Want to be a Writer? Don’t Have a Backup.

Tell your parents you dream of being a successful writer (or actor, artist, filmmaker, etc.) and, after they hopefully give some encouraging words, you’re bound to hear, “That’s great, but you should have a backup.”

We all know what that means. Few people make a living pursuing a creative career, they’re thinking, so you better have an alternative career path lined up when you inevitably fail.

But I’m here to tell you that you can’t fail at any artistic pursuit. Your first or tenth novel might never see the light of day, but if you keep honing your craft and putting words to the page, you’re allowed to put “writer” on your business cards. That means you don’t need a backup!

Now, I want to be clear, that doesn’t mean you don’t need another job. A backup is something you do after you fail at your first pursuit. A job is something that brings in money and other positive benefits while you’re a writer. (If it doesn’t, you should get a different job!) There’s nothing wrong with that. Many successful writers have held down other jobs. Kurt Vonnegut still worked as a car dealer after publishing his first novel. Philip Glass was a plumber while he composed music. Many successful writers continue to teach. A second job can provide community, inspiration, and interesting characters. It can keep you sane and get you out in the world instead of insolated in your home with your cat and laptop your only friends. Spending 40 hours a week writing is likely to make you crazy. You don’t want to end up like Jack Torrance, do you?

So, when you’re working on a report for your boss, serving up coffee at Starbucks, or suiting up as a professional wrestler instead of working on your next book, embrace your situation. Your job isn’t a backup, it’s a lifestyle choice.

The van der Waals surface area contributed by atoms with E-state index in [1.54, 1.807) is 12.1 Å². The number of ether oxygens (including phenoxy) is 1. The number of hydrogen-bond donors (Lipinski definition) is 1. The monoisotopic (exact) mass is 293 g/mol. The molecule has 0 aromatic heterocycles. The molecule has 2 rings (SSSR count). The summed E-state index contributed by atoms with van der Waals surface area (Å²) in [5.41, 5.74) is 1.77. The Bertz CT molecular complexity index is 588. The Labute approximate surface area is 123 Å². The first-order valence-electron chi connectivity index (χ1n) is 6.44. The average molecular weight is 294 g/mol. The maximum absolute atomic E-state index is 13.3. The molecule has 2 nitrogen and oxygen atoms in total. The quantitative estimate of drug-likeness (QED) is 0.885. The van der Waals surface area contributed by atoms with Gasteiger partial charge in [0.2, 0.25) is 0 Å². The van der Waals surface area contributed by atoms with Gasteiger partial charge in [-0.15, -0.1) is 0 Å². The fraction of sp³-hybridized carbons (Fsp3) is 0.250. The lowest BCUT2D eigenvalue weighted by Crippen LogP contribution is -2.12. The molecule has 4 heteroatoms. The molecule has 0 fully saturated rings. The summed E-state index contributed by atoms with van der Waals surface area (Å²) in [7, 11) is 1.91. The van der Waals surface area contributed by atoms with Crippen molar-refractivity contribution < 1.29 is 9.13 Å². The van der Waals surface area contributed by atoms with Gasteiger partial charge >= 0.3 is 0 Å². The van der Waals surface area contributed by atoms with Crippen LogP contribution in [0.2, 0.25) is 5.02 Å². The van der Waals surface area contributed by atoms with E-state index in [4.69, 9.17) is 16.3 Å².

Happy Writing,



Three Things I Learned About Writing from Glenn Fry

I can’t say I was ever a huge Eagles fan. On the other hand, I probably know the lyrics to most of their hits. It’s not hard to get Glenn Fry’s songs stuck in your head. They are so well crafted and filled with hooks that it would take a major blow to the head to stop me from singing along.

But I didn’t know much about Fry’s creative process until after he died. I would love to write a book that stuck with readers as well as one of his three minute songs. But even if I never achieve that, he did a couple of things right (and one thing wrong) that I think are important lessons for writers.

1. Be a Perfectionist. Eagles guitarist Don Felder said this about Fry: “Glenn, I think took three days in the studio on the word ‘city’ at the beginning of ‘Lyin’ Eyes.’ It would either be a little early, or a little late, or the ‘T’ would be too sharp. It literally took a long time to get that word perfect — maybe to an extreme. But every time that word goes by now and I hear it, I can appreciate the time and dedication and perseverance that it took to get it perfect.” Every writer should strive to be that meticulous about his/her writing. It’s time-consuming, but it’s how great novels are written.


2. Paint a Picture with Your Writing. I can’t hear “Peaceful Easy Feeling” without feeling relaxed. Sometimes I even imagine myself lying back in the cool grass, watching clouds roll by. I can’t listen to “Take It Easy” without getting a vivid mental picture of that girl “in a flatbed Ford, slowin’ down to take a look at me.” And, as for “Hotel California,” I’ve never quite understood it (Perhaps because I’ve never listened to it stoned.), but the imagery in it will always stick in my mind.

3. Know Where Your Gold Lies. Just before Fry died, there was a wonderful interview on the NPR show Sound Opinions with the music producer and engineer Glyn Johns. He shared his frustration about working with Glenn Fry and the Eagles. Their strength was in writing and performing mellow, melodic pop songs. But they wanted to be rock stars. They didn’t understand where their gold was, and even though they wrote a few memorable rock songs, they never resonated the same as their best hits.

So rest in peace, Glenn. Your music will live on, and will hopefully serve as a powerful reminder of how much can be achieved with the right creative approach.

Best wishes,